As mentioned above, certain large industrial emitters will be allocated free emission allowances during the first compliance period. This is intended to provide transition assistance and minimize carbon leakage (i.e., the shift of production to another jurisdiction with less stringent carbon pricing policy). However, natural gas distributors, petroleum product suppliers and electricity importers are among the entities that do not qualify for free allocation of allowances. They are thus responsible for procuring allowances and credits to cover their emissions. As discussed further below, the resulting compliance costs are expected to trickle down to energy consumers who are not covered emitters, but who purchase fossil-based energy such as natural gas and petroleum fuels. Therefore, the cap-and-trade program will not only create cost implications for capped participants, but also impact the cost of energy consumption across the province.

2. Pan-Canadian Framework on Clean Growth and Climate Change

While provinces like Ontario, Québec, B.C. and Alberta have established plans to price carbon either directly (through a carbon tax like that in B.C.) or a cap-and-trade system (like those in Ontario and Québec), the federal government has also sought to establish a uniform price of carbon across the country. In part, this effort is designed to ameliorate concerns that carbon-intensive industries that compete inter-provincially would be advantaged in those jurisdictions without a carbon price, possibly leading to the leakage of certain industry (and associated emissions) to those jurisdictions without a carbon price.

After over a year of negotiations with the provinces, the Government of Canada announced the Pan-Canadian Framework on Clean Growth and Climate Change (the Framework) on December 9, 2016. The agreement, which was signed on to by eight provinces and three territories, outlines a federal benchmark for carbon pricing. The essential feature of the Framework is the federal benchmark for pricing greenhouse gas emissions. To meet the benchmark, jurisdictions can implement either: (i) an explicit price-based system (e.g., British Columbia’s carbon tax or Alberta’s carbon levy tied to a performance-based emissions system); or (ii) a cap-and-trade system (e.g., Ontario and Québec’s cap-and-trade programs). The benchmark will apply to substantively the same sources as British Columbia’s carbon tax, and will become more stringent over time to support Canada’s 2030 emissions reduction target of 30% below 2005 levels.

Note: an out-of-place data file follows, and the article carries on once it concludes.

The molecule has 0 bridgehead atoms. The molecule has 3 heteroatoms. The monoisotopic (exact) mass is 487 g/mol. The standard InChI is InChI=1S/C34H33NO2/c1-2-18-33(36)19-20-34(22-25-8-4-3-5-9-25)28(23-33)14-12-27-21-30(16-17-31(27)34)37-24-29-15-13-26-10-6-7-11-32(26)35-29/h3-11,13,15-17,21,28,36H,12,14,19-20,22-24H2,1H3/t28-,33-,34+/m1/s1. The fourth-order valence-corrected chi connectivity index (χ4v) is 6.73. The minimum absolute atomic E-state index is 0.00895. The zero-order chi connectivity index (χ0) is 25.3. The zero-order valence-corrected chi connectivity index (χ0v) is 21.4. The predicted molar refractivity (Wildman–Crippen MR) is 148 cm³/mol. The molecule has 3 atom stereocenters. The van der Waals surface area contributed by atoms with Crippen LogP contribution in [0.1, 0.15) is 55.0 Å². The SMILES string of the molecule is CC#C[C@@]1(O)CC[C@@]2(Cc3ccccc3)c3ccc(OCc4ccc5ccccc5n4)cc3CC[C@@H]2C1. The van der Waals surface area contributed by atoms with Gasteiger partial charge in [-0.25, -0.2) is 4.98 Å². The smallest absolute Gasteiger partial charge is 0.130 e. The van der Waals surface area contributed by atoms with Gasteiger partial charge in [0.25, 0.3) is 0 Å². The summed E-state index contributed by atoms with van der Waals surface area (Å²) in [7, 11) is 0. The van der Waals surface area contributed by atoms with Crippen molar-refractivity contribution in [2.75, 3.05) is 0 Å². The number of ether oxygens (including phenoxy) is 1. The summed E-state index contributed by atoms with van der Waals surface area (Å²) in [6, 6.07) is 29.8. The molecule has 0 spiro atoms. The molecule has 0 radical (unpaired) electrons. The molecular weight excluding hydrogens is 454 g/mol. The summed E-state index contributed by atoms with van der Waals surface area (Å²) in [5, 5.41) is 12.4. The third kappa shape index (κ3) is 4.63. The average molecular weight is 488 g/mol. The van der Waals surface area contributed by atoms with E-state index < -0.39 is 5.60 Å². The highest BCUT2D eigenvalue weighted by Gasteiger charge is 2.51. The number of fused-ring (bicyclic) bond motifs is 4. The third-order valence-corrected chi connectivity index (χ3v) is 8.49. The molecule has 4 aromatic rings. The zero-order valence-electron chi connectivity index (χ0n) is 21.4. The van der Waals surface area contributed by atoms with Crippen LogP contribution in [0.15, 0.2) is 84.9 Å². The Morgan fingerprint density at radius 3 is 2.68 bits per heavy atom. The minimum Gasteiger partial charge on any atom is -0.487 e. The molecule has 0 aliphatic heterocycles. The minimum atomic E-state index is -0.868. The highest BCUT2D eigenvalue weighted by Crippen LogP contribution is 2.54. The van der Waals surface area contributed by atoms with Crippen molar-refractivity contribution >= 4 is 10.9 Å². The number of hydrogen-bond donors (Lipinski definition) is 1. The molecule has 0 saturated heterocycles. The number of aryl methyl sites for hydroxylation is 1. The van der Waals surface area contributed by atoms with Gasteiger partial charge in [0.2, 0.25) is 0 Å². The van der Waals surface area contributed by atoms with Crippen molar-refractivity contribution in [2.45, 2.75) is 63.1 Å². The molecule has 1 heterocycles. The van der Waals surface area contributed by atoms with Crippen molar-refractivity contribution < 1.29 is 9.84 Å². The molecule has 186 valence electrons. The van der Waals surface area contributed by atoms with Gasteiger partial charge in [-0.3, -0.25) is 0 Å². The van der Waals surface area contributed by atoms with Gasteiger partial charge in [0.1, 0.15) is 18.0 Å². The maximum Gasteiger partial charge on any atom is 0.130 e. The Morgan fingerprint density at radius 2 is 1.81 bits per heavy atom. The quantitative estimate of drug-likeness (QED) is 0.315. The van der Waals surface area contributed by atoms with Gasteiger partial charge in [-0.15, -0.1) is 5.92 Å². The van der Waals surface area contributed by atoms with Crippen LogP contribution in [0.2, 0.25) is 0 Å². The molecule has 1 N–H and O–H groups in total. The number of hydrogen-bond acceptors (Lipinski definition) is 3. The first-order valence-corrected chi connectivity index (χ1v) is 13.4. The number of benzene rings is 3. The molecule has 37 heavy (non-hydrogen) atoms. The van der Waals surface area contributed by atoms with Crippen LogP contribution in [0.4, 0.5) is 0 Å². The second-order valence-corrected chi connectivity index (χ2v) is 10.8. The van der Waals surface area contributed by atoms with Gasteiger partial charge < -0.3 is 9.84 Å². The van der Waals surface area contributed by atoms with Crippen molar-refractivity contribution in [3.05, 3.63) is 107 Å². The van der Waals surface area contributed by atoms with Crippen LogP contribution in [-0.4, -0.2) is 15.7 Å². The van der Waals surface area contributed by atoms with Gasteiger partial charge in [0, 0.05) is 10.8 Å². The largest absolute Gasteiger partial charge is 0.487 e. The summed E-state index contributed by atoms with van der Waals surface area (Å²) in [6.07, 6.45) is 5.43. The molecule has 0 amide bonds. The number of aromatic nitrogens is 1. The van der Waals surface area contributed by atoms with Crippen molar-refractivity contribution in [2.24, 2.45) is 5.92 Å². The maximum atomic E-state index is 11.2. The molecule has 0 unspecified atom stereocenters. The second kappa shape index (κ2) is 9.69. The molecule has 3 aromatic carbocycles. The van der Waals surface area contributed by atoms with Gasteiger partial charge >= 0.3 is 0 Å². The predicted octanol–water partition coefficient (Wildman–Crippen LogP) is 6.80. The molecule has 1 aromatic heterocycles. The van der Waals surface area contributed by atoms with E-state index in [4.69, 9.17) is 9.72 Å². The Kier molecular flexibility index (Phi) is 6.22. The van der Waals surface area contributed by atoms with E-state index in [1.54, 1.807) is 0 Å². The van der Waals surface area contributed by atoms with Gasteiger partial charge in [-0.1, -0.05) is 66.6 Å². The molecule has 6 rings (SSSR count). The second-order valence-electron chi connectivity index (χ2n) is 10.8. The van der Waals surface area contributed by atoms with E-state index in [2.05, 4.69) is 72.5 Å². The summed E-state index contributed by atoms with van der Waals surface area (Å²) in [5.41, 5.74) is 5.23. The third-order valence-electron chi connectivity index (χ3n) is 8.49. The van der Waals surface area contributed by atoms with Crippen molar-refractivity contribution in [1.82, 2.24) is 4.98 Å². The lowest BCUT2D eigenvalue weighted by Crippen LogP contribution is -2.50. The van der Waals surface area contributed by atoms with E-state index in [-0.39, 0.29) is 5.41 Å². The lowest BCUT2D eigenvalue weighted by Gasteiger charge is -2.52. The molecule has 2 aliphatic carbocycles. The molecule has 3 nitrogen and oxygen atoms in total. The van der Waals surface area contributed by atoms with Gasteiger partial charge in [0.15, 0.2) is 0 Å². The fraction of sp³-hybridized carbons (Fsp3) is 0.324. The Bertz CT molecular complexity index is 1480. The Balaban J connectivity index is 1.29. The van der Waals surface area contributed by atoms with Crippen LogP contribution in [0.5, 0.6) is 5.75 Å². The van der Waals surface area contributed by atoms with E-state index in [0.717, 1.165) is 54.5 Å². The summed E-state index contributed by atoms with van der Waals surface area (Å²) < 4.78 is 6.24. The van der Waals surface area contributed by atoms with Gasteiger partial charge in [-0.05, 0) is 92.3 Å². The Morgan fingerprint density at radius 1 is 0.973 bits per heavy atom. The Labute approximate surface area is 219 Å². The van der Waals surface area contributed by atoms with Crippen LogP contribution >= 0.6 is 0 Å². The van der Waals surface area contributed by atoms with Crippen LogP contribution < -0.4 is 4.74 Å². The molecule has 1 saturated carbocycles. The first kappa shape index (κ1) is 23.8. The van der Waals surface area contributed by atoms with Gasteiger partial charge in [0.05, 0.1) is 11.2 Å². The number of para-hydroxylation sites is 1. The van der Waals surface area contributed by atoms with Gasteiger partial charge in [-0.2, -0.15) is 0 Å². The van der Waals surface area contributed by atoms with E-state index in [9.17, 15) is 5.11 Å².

For price-based systems, the benchmark carbon price would start at a minimum of $10 per tonne in 2018, rising by $10 per year to $50 per tonne in 2022. In contrast, jurisdictions that adopt cap-and-trade are expected to achieve: (i) emissions reductions of at least 30% below 2005 levels by 2030; and (ii) declining annual caps to at least 2022 that correspond, at a minimum, to the projected emissions reductions resulting from the carbon price that year in price-based systems. As a backstop, the federal government plans to introduce a price-based system in jurisdictions that do not meet the benchmark. Therefore, not only can the Framework impact the carbon price in provinces that have already implemented a carbon tax or cap-and-trade program, it can also establish a carbon price in provinces that have not done so.

3. Impacts on Energy Costs

Given the Framework, the carbon price in any given province will effectively be determined by the provincial carbon price, supplemented if necessary by the Government of Canada’s backstop carbon price. In combination, federal and provincial initiatives will increasingly impact the cost of fossil-based energy across the country. The example of Ontario shows how these carbon prices translate into higher costs for electricity (assuming fossil-based generation in the supply mix), natural gas and petroleum fuels.

a. Impact on Electricity Costs

Under Ontario’s program, the emissions from electricity generators will be capped upstream at the point of fuel distribution, with some exceptions. Currently, the vast majority of GHG emissions from Ontario’s electricity sector result from the combustion of natural gas in generating facilities. Under cap-and-trade, natural gas distributors will be required to, among other things, procure allowances to cover the emissions associated with the fuel they supply to these generators. An exception to this rule is where generation facilities are supplied directly from an inter-provincial or international gas pipeline. In most of such cases, the gas-fired generators must register as mandatory participants in the cap-and-trade program.